Virtual snow

7 12 2016

Aloha, studio fans! As you can see it’s snowing at Rebekah’s Studio! In reality it is the time of ho‘oilo, the wet and rainy season in Hawai‘i. Damp and muddy! Amid the hustle and bustle of the season and the busy highways, I remind myself to drive safely and really be aware of what is around me. It’s a crazy time of year in many ways.

At the studio we are still wrapping up a couple of publishing projects—a coffee table book for my high school class’s 50th reunion (you do the math, haha!) and a second printing of a family recipe book, originally published in 1999. Painting and music classes are finishing up for the year. The holiday calendar of events is starting to fill now, too.

Be kind to each other. I wish you all much deserved peace and serenity, inside and out, with plenty of aloha! ~ Rebekah

At Honolulu Hale (City Hall)

At Honolulu Hale (City Hall)

 

Advertisements




Christmas family memory

6 12 2015

WAHIAWA — Momma used to save butcher paper, the heavy pink paper with dark fibers that the butcher wrapped meat in. I wonder who remembers butcher paper. In those days she recycled everything. She traded the morning Advertiser with Uncle Harry and Aunty Edna next door for the afternoon Star-Bulletin to read. She saved the plastic bags from the poi to reuse, long before today’s ubiquitous plastic came across the Pacific from Hong Kong. Paper grocery bags lined the trash cans. The animals got our food scraps. Those were the days we had a party line and had to dial “0” for the operator to make a long-distance phone call.

The butcher paper. She sponge-washed and dried the sheets all year. Then around Christmas she would finger paint on them. Sometimes she cut out designs from half a raw potato to make pretty stamps, like a Christmas tree or a sprig of holly. And sometimes she let me finger paint, too. I don’t recall ever playing with mud, but the feeling of finger paint oozing around my hands is probably like that. It was fun to decorate.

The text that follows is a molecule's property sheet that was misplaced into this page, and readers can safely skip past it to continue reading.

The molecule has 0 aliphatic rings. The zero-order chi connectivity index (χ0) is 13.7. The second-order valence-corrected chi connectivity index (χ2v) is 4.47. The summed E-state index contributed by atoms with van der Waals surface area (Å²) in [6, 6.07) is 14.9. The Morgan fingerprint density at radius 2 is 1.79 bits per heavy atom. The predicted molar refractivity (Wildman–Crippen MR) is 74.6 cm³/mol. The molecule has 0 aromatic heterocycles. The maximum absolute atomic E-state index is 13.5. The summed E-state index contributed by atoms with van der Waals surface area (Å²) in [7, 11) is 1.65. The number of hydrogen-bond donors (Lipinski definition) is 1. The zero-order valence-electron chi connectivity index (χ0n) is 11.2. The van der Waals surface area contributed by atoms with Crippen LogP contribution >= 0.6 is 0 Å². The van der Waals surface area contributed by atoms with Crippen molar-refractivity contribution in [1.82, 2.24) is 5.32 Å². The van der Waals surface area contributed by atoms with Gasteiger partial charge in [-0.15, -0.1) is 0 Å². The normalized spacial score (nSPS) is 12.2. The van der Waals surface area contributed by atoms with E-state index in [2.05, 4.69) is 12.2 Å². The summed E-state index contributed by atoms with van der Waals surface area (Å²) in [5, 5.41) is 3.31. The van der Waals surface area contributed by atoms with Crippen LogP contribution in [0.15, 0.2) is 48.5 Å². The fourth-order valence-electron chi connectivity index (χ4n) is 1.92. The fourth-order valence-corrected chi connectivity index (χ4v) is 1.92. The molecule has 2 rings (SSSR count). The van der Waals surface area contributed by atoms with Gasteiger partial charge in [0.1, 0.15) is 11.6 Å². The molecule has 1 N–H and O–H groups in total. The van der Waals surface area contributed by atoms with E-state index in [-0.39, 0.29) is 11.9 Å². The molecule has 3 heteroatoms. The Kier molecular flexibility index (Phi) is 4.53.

To dry our creations, she crawled under the grand piano, a Howard, in the living room and spread the painted papers flat on the maroon wool rug. (Dad’s choice of color in the Fifties.) Our house was a small two-bedroom plantation cottage rented from Uncle and Aunty, and the painted papers shared the floor with Dad’s record collection. He had a huge Scott radio/record player.

Funny. I wonder where the piano and record collection went.

So, if you can imagine in our small parlor—it was called a parlor, not a living room—there was the Scott, a blue overstuffed couch, matching overstuffed chair, the grand piano, and Momma’s sheet music cabinet. She was a piano teacher.

And she made her own Christmas wrapping paper! With hardly any more room in the parlor, especially after the first TV of the neighborhood moved in, she would set up the card table in the bedroom between the double bed and her green metal dressing table, the kind with a big tri-fold mirror, drawers both left and right, a bench in front, and a place for a comb-brush-hand mirror set on top. Where I used to play dress-up in her fancy gowns. There is where we both spent delightful times wrapping presents.

Colorful monochromatic papers of deep shades of blue, green, red, violet—so vibrant. Momma showed me how to crease the paper around the corners of a box and Scotch-tape them closed. The packages came to life with ribbons and bows of gold and silver. Even today, two and a half generations later, my cousins tell me they remember the beautiful sight of those packages under the tree.